The last six years have been a golden age of American apprehension and mistrust. Thanks to the events of Sept. 11, 2001, all of America was united, standing shoulder to shoulder in sheer, unrelenting fear. But tragically, that atmosphere of panic and confusion has begun to fade, and without another terrible attack to bond us as a nation, we are dangerously close to entering a post-post-9/11 era.
We cannot allow that to happen.
We must all do whatever we can to preserve America by refocusing our priorities back on the contemplation of lethal threats—invisible nightmarish forces plotting to destroy us in a number of horrific ways. It is only through the vigilance and determination of every patriot that we can maintain the sense of total dread vital to the prolonged existence of a thriving, quivering America.
Our country deserves no less than every citizen living in apprehension.
Fear has always made America strong. Were we ever more determined than during the Yellow Scare? When every Christian gentleman lived in mortal terror of his daughter being doped up on opium and raped by pagan, mustachioed Chinamen? What about the Red Scare, when citizens from all walks of life showed their pride by turning in their friends and associates to rabid anticommunists? Has America ever been more resolute?
Not so very long ago, we winced every time we saw someone with facial hair or a backpack. Average people were terrified of opening their mail for fear of getting a face full of anthrax. Those were perhaps our country's greatest days. Yet that once-phobic spirit that defined our times is drastically changing.
Today, people are making eye contact with strangers on the street. They are whistling on subway platforms, strolling down sidewalks, and generally behaving as if they do not feel they could be killed at any moment. Children can be seen running playfully in public parks, their parents smiling and watching idly from afar when they should be obsessing over an unseen child abductor who will snatch and rape their babies first chance they get. It breaks my heart to see the land I love fall into such a state of non-panic.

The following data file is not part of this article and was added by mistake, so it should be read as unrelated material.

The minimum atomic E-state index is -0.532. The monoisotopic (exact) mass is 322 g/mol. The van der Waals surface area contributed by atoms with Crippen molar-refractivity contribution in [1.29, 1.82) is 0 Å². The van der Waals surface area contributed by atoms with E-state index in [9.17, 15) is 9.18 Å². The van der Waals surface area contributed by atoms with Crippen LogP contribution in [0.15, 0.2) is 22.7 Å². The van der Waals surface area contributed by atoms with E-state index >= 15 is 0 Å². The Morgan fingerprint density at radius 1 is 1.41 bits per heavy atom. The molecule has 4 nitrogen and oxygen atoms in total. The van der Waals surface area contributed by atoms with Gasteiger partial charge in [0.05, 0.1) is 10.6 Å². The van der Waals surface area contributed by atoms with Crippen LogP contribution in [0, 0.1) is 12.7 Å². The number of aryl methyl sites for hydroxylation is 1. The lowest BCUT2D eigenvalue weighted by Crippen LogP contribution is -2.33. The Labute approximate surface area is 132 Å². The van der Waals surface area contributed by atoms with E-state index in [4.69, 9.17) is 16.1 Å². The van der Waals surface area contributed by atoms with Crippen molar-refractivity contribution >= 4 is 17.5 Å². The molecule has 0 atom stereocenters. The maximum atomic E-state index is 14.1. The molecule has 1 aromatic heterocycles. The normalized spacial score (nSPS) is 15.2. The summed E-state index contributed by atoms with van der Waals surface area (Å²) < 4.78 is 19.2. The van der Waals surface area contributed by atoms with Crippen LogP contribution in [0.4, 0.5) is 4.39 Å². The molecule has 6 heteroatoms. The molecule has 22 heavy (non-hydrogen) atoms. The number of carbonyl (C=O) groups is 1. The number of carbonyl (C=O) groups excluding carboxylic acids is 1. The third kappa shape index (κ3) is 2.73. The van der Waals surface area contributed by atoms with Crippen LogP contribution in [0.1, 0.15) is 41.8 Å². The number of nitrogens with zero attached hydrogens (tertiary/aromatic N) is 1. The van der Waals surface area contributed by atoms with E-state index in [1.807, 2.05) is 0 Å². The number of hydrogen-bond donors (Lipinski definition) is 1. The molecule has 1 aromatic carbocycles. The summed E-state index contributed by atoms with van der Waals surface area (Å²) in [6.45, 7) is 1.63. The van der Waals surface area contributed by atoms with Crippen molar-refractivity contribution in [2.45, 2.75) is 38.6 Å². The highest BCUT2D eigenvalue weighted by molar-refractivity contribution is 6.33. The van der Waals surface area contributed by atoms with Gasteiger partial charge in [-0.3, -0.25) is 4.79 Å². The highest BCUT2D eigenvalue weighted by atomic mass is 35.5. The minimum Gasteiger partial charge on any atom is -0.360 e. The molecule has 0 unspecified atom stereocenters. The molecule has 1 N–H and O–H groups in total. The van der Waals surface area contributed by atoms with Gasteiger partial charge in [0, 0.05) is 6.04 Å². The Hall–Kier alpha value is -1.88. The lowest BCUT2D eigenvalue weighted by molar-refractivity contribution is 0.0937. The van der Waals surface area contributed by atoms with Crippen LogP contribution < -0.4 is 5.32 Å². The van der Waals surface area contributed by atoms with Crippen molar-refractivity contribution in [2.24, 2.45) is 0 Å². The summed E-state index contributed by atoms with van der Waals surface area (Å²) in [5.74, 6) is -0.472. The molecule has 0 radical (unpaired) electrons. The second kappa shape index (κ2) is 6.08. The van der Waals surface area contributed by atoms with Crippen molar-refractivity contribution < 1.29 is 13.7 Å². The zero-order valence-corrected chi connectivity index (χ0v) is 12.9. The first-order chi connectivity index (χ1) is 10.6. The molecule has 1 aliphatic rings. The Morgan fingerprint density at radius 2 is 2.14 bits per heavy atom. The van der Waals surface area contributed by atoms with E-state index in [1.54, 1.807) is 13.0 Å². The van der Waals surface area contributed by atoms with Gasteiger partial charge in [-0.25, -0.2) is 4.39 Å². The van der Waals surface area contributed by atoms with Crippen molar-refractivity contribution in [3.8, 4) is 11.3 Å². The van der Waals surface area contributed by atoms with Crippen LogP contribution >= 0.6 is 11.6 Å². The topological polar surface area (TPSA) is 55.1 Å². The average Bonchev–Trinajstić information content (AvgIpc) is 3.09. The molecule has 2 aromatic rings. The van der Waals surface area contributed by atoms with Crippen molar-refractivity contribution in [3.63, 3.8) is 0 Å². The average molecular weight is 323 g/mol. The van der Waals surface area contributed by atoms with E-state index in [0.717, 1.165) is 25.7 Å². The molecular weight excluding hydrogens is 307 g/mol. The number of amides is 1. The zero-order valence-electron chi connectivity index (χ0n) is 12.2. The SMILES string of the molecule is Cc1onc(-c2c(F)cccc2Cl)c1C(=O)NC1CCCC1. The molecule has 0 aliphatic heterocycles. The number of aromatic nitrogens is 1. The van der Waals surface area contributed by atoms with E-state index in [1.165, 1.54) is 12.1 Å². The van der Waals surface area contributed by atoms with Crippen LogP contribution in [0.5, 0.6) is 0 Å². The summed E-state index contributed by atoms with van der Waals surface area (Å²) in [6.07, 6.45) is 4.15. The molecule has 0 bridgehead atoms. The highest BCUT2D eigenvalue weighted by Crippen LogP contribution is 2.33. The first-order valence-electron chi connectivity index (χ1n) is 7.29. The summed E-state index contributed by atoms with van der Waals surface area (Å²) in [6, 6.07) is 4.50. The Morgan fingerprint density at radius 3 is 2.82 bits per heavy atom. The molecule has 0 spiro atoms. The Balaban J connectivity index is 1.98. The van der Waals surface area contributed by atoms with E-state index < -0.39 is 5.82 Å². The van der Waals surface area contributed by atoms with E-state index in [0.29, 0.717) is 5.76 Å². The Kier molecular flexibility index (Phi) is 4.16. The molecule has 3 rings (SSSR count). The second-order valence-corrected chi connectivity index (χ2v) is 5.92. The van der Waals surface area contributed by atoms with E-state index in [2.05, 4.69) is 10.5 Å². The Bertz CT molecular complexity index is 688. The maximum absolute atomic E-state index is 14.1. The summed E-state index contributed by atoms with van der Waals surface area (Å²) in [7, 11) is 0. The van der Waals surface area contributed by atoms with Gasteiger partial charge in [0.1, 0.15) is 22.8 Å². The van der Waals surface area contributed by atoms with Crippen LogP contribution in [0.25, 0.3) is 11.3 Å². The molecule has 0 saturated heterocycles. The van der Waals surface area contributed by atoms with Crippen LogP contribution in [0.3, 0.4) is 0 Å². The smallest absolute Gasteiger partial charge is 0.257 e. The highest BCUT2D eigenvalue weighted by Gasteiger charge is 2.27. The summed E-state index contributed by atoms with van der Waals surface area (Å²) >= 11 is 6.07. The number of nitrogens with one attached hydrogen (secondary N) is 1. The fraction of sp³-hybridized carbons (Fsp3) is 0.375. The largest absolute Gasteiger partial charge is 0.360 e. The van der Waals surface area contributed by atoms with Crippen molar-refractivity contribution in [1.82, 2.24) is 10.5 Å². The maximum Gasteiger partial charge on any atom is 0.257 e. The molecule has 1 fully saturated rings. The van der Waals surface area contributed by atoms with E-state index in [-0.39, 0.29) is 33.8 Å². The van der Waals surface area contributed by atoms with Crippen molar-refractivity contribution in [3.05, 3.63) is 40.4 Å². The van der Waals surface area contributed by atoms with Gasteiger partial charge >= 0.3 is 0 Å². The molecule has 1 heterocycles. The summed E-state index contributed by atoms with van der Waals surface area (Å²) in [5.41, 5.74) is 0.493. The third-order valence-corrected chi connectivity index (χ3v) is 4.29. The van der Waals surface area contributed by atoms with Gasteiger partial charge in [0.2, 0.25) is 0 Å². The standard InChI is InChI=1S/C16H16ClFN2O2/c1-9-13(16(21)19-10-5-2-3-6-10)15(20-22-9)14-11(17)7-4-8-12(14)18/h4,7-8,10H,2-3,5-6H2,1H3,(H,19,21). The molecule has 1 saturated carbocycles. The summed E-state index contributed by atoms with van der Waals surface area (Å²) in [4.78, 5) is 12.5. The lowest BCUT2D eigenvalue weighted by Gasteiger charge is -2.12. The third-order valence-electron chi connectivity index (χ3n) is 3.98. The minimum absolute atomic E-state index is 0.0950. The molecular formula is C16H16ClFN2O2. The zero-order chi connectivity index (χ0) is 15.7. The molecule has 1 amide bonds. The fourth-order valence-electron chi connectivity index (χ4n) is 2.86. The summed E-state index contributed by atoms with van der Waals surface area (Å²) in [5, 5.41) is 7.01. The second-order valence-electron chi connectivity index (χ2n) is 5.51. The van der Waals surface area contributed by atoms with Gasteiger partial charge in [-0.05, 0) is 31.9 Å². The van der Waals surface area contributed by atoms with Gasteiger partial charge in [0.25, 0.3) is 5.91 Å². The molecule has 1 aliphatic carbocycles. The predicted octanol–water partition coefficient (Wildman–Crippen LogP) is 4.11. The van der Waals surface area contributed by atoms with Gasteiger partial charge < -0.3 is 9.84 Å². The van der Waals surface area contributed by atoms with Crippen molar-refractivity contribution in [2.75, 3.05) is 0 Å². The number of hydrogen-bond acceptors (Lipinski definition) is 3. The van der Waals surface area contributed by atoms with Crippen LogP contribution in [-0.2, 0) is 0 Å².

My God, what have we become?
We can no longer rely solely on our enemies to menace the populace—we must find that horror within ourselves. Though we have made great strides in frightening ourselves about illegal immigrants, bird-flu pandemics, and random psychotic school shootings, it is not enough. What happened to that country I used to know and love, where a Korean grocer could be killed out of irrational xenophobia merely because someone thought he was an Arab? Such an act is, I am disappointed to say, almost unthinkable in today's increasingly less-than-utterly-petrified climate.
You may say, "I am only one person. What can I do?" But all of our efforts are needed if we are to maintain a state of constant anxiety. We can all do more, but here is a good starting place: Twice a week, for at least 15 minutes, take the time to worry about any Muslims who may live in your area; lose sleep each night thinking about our thousands of miles of unguarded borders; stock up on water bottles and canned goods for no discernible reason other than that vague sense that civilization will collapse any second; as the election heats up, be sure to support candidates whose rhetoric appeals to your base survival instincts and fight-or-flight reflexes rather than to your hopes and dreams.
And remember: Each and every one of us, no matter how big or small, possesses the ability to jump to conclusions.
The strength of our nation depends on all of us feeling—and, more importantly, acting—as if a sniper could blow our head off at any moment. Let's all come together as in fearful days of yore and do what we must to keep America free from peace of mind once and for all.